Adair and Byrd35 and Troutman36 described the criteria for assessing the quality of stainless steel crown clinically. Allen27 described the most common errors in using stainless steei crowns as unnecessary been performed to clarify retention of stainless steel crowns. Mathewson et al 37,38 reported that mechanical retention alone is not a significant factor contributing to crown retention. However, differences in tooth preparation caused variations in crown retention. Red copper phosphate cement had the highest retentive value. Treatment of dentin with phosphoric acid prior to cementation did not influence retention. Yates and Hemberee destruction of hard tissue in preparation, lack of a feather edge around the entire circumference, failure to round all line angles which may prevent correct seating of the crown, and incorrect selection of the crown size. Myers12 also described the errors as proximal slices parallel to each other and excessive reduction of tooth structure. Excessive reduction of the tooth in any area may cause the stainless steel crown to overseat in that area. Ledges on the preparation which prevent a crown from seating and incorrect tooth reduction will lead to difficulty in seating the crown or the crown may rotate as it is seated. Also the crown may tend to rotate when the wrong size crown is selected, in addition, the stainless steel crown appears to tip when the tooth is over reduced or the stainless steel crown is over trimmed. The gingival tissue blanches when the stainless steel crown is too long. More and Pink11 described the causes of stainless steel crown failure which include pulp necrosis, ectopic eruption, improper contact which may cause space loss, gingivitis around the crown, insufficient retention leading to loss of a crown, and excessive occlusal wear. Although many technics and modifications have been described for the construction of stainless steel crowns, no clinical studies have compared these procedures to determine what is best or whether there are clinically significant differences between the procedures. Also, stated error versus research to document these errors and problems is lacking. Retention of Stainless Steel Crowns Humphrey,2,5 Page,14 and Full et al28 suggested that retention of stainless steel crowns is related to minimal tooth reduction and contact between the margins of the crown and the tooth. Elastic deformation of the stainless steel crown as it seats into undercut areas of the primary teeth further enhances the retention. Laboratory research has found that the Unitek crown is significantly more resistant to removal than the Ion and Rocky Mountain crowns under in vitro conditions. Myers et al40,41 reported that crown retention with cement was significantly higher than mechanical retention alone. Stainless steel crown retention with polycarboxylate or zinc phosphate cement was significantly greater than crown retention with zinc oxide eugenol cement. In addition, teeth with ideal crown preparations were slightly more retentive than teeth without ideal crown preparations. Savide et al42 observed that tooth preparations which maintain the greatest amount of buccal and lingual tooth structure are the most retentive. In addition, they also confirmed that mechanical retention does not contribute significantly to crown retention and that cement significantly increases crown retention with all preparations. Rector et al43 noticed no significant difference in the retention of stainless steel crowns using five different tooth preparations. In addition, they showed that the mechanical retention is significantly increased when the crowns are properly trimmed and contoured. Noffsinger et al44 observed no significant difference in crown retention between polycarboxylate cement and glass ionomer cement. They concluded that mechanical retention of the crowns was not a significant factor in the overall retentive values. Although laboratory research has determined that cement is a very important factor in crown retention little clinical research has been performed to determine if there are clinical differences in crown retention with various cements and types of preparation . Gingival Condition Surrounding Restored Teeth Goto et al45 observed clinically and radiographi- cally that crowns classified as failure showed 33% gingivitis, while those classified as good showed 13% and those rated fairly good showed 25%. Henderson46 noticed clinically and radiographically that no matter how accurately the crowns were trimmed, adapted and polished, some inflammation was always observed due to the differences tn form and contour between the tooth and the crown. Myers47 also reported a clinically significant association between crown defects and gingivitis. In contrast, Webber48 noticed clinically that there is slight gingival changes in patients 8 to 12 years old which may be due to a physiological process during the period of mixed dentition. He stated that the length of time using the crown did not seem to have any noticeable effect on gingival tissues. Machen et al49 clinically observed no significant difference in gingival health between tissue surrounding teeth restored with stainless steel crowns and their uncrowned antimeres. Durr et al50 concluded clinically that the degree of gingivitis and plaque associated with teeth restored with non-ideal stainless steel crowns was not significantly different from that of the unrestored contralateral teeth. Checchio et al51 reported severe inflammation of the gingiva in the individual with poor oral hygiene and improperly contoured stainless steel crowns. They also noticed more gingival inflammation in the six years old males. Einwag52 reported insignificant clinically acceptable irritation of the gingiva when the precrimped stainless steel crowns were used. Although clinical studies have reported an association between stainless steel crowns and gingivitis, this relationship has not been fully explained.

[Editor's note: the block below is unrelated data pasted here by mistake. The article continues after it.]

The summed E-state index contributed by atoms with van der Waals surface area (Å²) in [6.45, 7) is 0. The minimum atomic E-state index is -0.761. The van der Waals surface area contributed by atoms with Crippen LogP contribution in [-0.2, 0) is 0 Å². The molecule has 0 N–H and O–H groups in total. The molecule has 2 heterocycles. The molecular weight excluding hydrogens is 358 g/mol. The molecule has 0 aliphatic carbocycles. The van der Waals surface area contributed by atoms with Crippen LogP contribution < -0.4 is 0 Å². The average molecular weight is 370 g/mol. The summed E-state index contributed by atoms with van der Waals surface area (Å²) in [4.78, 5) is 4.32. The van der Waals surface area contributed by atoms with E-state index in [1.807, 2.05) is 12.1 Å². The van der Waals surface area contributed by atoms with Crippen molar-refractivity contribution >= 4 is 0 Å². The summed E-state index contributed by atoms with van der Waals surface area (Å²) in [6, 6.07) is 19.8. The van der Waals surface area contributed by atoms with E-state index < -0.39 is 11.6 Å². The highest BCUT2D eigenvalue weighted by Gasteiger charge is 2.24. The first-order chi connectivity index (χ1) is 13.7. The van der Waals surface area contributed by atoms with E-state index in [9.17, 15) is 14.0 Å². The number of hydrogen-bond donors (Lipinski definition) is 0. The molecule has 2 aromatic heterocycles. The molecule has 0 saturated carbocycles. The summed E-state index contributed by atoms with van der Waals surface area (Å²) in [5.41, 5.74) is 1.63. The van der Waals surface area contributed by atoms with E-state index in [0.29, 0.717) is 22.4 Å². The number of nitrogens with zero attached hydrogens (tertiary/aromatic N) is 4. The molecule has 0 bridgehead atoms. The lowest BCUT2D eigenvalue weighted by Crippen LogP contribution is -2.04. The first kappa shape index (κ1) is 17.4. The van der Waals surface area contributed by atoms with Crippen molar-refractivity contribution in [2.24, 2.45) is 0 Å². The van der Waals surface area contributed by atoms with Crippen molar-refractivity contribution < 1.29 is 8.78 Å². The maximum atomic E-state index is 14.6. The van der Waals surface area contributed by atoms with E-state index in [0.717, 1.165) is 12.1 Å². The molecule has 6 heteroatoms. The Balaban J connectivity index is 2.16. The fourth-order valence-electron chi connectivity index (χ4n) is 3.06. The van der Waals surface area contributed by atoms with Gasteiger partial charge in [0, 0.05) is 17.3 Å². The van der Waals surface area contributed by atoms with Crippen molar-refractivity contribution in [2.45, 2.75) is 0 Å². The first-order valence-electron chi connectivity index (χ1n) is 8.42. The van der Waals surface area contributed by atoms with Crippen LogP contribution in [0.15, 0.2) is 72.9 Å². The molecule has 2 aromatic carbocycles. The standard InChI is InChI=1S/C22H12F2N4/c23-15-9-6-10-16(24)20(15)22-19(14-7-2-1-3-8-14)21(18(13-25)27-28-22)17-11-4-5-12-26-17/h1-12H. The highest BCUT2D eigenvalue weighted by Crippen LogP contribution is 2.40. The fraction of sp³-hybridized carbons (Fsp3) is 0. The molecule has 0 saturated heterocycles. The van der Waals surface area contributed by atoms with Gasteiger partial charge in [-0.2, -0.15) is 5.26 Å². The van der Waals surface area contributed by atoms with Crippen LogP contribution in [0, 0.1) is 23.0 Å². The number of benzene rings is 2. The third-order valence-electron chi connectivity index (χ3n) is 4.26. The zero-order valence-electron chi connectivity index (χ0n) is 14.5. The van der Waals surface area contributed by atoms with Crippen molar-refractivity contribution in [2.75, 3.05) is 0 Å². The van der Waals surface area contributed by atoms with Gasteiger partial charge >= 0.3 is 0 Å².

A review of the literature on stainless steel crowns was carried out. All indications for the use of stainless steel crowns up to date were listed. The variations from the Humphrey basic technics as well as the problems of tooth size, retention, and the advantages in the use of various cements have been highlighted. In addition, the effects of the cervical margin of the crown on the health of the gingiva were discussed. The stainless steel crown enjoys a wide range of use in clinical pedodontics and will continue to be an asset in the mangement of the primary and permanent teeth in young children. However, there is a need for further clinical and basic science research into the various aspects of the stainless steel crowns with the advancement of technology and technics of conservative dentistry.
The authors are grateful to Professor J. O. Adenubi for reviewing this manuscript.